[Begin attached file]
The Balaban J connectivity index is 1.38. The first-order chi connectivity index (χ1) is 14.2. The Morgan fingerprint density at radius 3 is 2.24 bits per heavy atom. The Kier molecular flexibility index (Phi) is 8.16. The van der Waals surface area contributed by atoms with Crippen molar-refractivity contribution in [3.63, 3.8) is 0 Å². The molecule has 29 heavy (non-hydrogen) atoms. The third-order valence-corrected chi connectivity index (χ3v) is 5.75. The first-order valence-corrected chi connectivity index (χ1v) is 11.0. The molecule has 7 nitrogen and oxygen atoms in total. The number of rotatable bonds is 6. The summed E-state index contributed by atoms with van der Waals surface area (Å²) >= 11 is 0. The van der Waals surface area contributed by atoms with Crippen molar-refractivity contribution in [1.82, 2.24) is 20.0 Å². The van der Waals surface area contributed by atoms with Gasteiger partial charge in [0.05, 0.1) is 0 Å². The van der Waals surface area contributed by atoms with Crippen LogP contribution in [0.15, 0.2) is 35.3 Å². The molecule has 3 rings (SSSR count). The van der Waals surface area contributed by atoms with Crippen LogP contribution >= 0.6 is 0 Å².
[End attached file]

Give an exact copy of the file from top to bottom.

The Balaban J connectivity index is 1.38. The first-order chi connectivity index (χ1) is 14.2. The Morgan fingerprint density at radius 3 is 2.24 bits per heavy atom. The Kier molecular flexibility index (Phi) is 8.16. The van der Waals surface area contributed by atoms with Crippen molar-refractivity contribution in [3.63, 3.8) is 0 Å². The molecule has 29 heavy (non-hydrogen) atoms. The third-order valence-corrected chi connectivity index (χ3v) is 5.75. The first-order valence-corrected chi connectivity index (χ1v) is 11.0. The molecule has 7 nitrogen and oxygen atoms in total. The number of rotatable bonds is 6. The summed E-state index contributed by atoms with van der Waals surface area (Å²) >= 11 is 0. The van der Waals surface area contributed by atoms with Crippen molar-refractivity contribution in [1.82, 2.24) is 20.0 Å². The van der Waals surface area contributed by atoms with Gasteiger partial charge in [0.05, 0.1) is 0 Å². The van der Waals surface area contributed by atoms with Crippen LogP contribution in [0.15, 0.2) is 35.3 Å². The molecule has 3 rings (SSSR count). The van der Waals surface area contributed by atoms with Crippen LogP contribution >= 0.6 is 0 Å².